Once CHH have been identified by employer, a chemical health risk assessment (CHRA) is to be carried out by a registered assessor, and covers: the potential risk to employee resulting from exposure to CHH, handling methods and procedures for CHH, route of exposure to CHH (ingestion, inhalation or skin/eye), and risk to health created by use and release from work processes. Other areas to be covered in the CHRA are emergency response measures, procedures and equipment pertaining to accidental emission from leakage, spillage or process or equipment failure, employee exposure monitoring program, health surveillance program, as well as the employee training and retraining program.
Upon completion of the CHRA, employer must take action within one month from the receipt date of CHRA report to control employee exposure to CHH as recommended by the assessor e.g. changes in work process, practice or procedures, as well as engineering control in order to reduce employee exposure to lowest practicable level, etc.
Control measures may include general examples as listed below: elimination – stop using the CHH; substitution – replace with a chemical less hazardous; enclosure – use partition to limit access to that area; isolation – relocate the process to an isolated  area; or modification of process – change parameters to reduce fume emission; engineering controls – install LEVs to suck out any  fume/vapor released; safe work systems – more stringent work procedures, instruction, etc.; personal protective equipment (PPEs) – respirators, face shield, gloves, etc. However, PPEs should only be used as last resort should other more proactive control measures are not viable.
All chemicals supplied or purchased, and all containers used at work place shall be properly labeled/re-labeled  according to: CPL Regulations 1997 for CHH,  Pesticide Act 1974 for Pesticide, Environmental Quality (Schedule wastes) Regulations for scheduled waste. If CHH is used immediately after transferred, then there is no need to re-label its container as above.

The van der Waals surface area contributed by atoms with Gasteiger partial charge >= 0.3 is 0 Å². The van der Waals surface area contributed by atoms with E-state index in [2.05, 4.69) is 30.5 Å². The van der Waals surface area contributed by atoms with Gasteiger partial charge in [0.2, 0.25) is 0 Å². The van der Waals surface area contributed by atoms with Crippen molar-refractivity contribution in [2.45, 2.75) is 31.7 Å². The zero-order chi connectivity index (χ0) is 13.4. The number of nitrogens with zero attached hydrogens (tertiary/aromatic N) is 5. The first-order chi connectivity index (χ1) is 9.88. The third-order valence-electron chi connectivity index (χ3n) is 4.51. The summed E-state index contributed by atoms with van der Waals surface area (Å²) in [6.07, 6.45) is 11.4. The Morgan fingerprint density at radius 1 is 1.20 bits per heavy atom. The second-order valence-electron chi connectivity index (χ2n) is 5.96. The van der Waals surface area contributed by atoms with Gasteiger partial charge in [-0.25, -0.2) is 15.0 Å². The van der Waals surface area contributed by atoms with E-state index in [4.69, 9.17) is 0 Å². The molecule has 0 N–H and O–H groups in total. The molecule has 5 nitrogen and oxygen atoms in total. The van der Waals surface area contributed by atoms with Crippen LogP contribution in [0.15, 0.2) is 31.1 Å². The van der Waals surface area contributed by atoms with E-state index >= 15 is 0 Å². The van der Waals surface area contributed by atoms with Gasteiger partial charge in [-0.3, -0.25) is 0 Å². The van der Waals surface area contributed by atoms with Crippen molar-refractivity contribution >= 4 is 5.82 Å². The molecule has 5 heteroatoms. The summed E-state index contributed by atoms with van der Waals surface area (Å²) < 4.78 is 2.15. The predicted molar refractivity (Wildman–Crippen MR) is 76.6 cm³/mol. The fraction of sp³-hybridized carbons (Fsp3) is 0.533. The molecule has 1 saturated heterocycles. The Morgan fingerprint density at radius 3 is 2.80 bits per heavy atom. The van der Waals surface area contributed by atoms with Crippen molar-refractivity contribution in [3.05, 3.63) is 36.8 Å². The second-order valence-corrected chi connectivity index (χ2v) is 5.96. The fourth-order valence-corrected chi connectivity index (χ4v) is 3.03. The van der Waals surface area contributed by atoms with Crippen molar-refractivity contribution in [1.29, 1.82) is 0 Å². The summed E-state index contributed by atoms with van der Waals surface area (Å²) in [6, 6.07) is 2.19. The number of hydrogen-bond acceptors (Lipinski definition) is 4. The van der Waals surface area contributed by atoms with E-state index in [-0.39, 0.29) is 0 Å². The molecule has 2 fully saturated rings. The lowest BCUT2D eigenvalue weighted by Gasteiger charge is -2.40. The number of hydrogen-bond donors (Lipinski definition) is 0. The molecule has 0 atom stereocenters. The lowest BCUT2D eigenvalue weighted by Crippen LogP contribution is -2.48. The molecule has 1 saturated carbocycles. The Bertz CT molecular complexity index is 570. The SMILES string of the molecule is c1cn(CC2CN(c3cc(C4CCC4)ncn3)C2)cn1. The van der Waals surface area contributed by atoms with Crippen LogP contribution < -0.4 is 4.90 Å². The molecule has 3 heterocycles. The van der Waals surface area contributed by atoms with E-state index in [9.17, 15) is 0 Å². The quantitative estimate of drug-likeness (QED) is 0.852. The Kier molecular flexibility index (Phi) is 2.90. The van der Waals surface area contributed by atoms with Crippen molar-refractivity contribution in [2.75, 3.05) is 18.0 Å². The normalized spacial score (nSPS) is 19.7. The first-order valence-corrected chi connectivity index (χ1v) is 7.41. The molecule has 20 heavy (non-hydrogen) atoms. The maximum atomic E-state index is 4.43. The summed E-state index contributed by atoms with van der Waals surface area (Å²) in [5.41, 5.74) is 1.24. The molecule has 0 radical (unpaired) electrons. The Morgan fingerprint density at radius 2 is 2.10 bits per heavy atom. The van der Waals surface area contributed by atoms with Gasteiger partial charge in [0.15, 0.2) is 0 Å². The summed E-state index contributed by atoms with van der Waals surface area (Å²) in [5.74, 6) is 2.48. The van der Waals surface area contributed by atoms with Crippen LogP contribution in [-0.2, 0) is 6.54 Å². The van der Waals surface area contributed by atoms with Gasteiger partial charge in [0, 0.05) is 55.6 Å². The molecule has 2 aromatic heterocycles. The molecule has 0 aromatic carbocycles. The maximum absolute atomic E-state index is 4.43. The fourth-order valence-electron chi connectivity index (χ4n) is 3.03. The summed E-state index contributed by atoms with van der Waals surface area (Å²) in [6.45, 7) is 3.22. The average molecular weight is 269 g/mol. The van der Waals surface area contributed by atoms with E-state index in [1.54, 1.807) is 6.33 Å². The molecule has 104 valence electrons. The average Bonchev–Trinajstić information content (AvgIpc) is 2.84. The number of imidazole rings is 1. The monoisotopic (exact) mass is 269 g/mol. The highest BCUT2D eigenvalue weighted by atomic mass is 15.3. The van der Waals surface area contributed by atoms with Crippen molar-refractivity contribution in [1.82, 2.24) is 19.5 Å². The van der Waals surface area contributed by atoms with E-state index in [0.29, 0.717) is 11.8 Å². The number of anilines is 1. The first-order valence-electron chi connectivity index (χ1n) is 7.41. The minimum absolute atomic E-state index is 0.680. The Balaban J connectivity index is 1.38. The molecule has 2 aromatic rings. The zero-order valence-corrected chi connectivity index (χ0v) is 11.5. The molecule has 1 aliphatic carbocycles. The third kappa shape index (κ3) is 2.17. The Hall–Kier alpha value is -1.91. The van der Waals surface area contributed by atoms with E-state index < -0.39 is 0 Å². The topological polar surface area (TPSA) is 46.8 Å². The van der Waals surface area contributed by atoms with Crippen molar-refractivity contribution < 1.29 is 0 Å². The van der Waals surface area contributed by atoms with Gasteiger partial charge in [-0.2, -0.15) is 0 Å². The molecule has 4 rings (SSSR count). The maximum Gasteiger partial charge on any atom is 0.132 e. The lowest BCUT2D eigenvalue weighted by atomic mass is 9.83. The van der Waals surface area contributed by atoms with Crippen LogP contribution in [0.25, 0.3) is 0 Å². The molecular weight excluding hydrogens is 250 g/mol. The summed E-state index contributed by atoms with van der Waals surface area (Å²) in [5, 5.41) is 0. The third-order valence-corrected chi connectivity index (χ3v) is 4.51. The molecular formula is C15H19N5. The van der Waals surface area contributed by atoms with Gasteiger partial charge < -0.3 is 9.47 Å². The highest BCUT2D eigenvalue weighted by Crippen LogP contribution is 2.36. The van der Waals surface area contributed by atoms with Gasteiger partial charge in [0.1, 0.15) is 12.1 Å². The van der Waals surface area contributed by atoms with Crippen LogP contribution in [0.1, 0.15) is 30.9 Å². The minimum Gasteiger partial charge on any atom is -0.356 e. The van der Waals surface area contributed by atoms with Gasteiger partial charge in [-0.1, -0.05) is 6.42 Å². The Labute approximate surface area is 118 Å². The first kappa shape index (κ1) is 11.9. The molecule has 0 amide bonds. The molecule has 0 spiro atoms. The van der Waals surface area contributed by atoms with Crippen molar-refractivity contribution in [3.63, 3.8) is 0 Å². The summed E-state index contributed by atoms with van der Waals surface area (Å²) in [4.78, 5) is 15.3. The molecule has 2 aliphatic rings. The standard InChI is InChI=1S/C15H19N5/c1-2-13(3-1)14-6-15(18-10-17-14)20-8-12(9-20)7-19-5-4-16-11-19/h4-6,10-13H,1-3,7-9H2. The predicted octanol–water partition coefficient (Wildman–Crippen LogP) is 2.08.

Employer must provide to all employees information related to  potential/known risks to health from exposure, and the precautions to be taken to prevent exposure, obtain CSDS from supplier and make it accessible to all employees. Employer must also review and conduct training program when: employees are assigned to new tasks or new work areas, when hazard information, control, and procedures change, and when 2 years has elapsed if there is no process changes.
Employer must engage DOSH registered hygiene technician to monitor employee exposure at work place: when CHRA indicates that monitoring is required to ensure control of exposure are adequately maintained.
Employer must consult DOSH registered occupational health doctors when a CHRA indicates that medical surveillance is necessary, remove employee from his/her current work areas if he/she has a detected medical condition, or when she becomes pregnant or breast feeding; and only allow them return to their work areas if the above conditions no longer exist.
Warning signs must be: posted at conspicuous place e.g. main entrance to warn employees that they are being exposed to CHH;  illuminating and readily visible especially during unforeseen circumstances e.g. electricity/power failure; written in national language and English for easy  understanding; and must be in red against a white background.
If the employer decides to cease his business he must hand over to his successor and if no successor to the Director General all CHRA reports, maintenance reports on engineering control equipment, exposure monitoring reports health surveillance reports, etc. When the record retention period expires (30 years for some records), employer must notify the  Director General with at least 3 month notice before he disposes of them.
Reference
Occupational Safety and Health (Use and Standards of Exposure of Chemicals Hazardous to Health) Regulations 2000.